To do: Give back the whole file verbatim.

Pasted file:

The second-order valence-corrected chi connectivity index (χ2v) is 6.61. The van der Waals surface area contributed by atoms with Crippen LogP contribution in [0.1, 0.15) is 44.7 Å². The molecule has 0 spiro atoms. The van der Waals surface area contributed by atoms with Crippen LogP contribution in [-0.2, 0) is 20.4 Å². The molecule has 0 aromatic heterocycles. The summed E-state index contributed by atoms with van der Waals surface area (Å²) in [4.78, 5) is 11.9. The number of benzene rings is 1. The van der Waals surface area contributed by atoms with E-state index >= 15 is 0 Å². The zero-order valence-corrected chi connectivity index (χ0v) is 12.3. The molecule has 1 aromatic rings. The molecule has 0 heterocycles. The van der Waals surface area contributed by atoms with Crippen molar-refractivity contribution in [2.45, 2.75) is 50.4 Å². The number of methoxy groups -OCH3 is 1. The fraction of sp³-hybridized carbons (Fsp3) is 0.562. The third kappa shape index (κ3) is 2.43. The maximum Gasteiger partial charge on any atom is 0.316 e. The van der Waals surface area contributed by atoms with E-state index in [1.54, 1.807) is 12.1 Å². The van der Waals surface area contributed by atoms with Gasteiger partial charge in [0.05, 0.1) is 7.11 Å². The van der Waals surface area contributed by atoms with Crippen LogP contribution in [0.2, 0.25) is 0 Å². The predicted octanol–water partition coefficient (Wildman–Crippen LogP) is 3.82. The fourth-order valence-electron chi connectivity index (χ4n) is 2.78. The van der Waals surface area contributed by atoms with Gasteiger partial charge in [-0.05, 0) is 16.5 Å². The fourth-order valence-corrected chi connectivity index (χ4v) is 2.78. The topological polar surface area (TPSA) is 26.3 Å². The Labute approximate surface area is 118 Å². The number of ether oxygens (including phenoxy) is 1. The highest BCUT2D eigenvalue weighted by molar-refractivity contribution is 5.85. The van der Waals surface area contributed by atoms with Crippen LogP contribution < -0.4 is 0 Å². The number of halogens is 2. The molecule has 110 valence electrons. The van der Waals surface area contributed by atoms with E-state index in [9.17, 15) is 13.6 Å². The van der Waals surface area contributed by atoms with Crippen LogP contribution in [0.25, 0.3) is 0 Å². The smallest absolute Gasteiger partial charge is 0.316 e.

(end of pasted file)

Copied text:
The second-order valence-corrected chi connectivity index (χ2v) is 6.61. The van der Waals surface area contributed by atoms with Crippen LogP contribution in [0.1, 0.15) is 44.7 Å². The molecule has 0 spiro atoms. The van der Waals surface area contributed by atoms with Crippen LogP contribution in [-0.2, 0) is 20.4 Å². The molecule has 0 aromatic heterocycles. The summed E-state index contributed by atoms with van der Waals surface area (Å²) in [4.78, 5) is 11.9. The number of benzene rings is 1. The van der Waals surface area contributed by atoms with E-state index >= 15 is 0 Å². The zero-order valence-corrected chi connectivity index (χ0v) is 12.3. The molecule has 1 aromatic rings. The molecule has 0 heterocycles. The van der Waals surface area contributed by atoms with Crippen molar-refractivity contribution in [2.45, 2.75) is 50.4 Å². The number of methoxy groups -OCH3 is 1. The fraction of sp³-hybridized carbons (Fsp3) is 0.562. The third kappa shape index (κ3) is 2.43. The maximum Gasteiger partial charge on any atom is 0.316 e. The van der Waals surface area contributed by atoms with E-state index in [1.54, 1.807) is 12.1 Å². The van der Waals surface area contributed by atoms with Gasteiger partial charge in [0.05, 0.1) is 7.11 Å². The van der Waals surface area contributed by atoms with Crippen LogP contribution in [0.2, 0.25) is 0 Å². The predicted octanol–water partition coefficient (Wildman–Crippen LogP) is 3.82. The fourth-order valence-electron chi connectivity index (χ4n) is 2.78. The van der Waals surface area contributed by atoms with Gasteiger partial charge in [-0.05, 0) is 16.5 Å². The fourth-order valence-corrected chi connectivity index (χ4v) is 2.78. The topological polar surface area (TPSA) is 26.3 Å². The Labute approximate surface area is 118 Å². The number of ether oxygens (including phenoxy) is 1. The highest BCUT2D eigenvalue weighted by molar-refractivity contribution is 5.85. The van der Waals surface area contributed by atoms with Crippen LogP contribution < -0.4 is 0 Å². The number of halogens is 2. The molecule has 110 valence electrons. The van der Waals surface area contributed by atoms with E-state index in [9.17, 15) is 13.6 Å². The van der Waals surface area contributed by atoms with Crippen LogP contribution in [0.25, 0.3) is 0 Å². The smallest absolute Gasteiger partial charge is 0.316 e.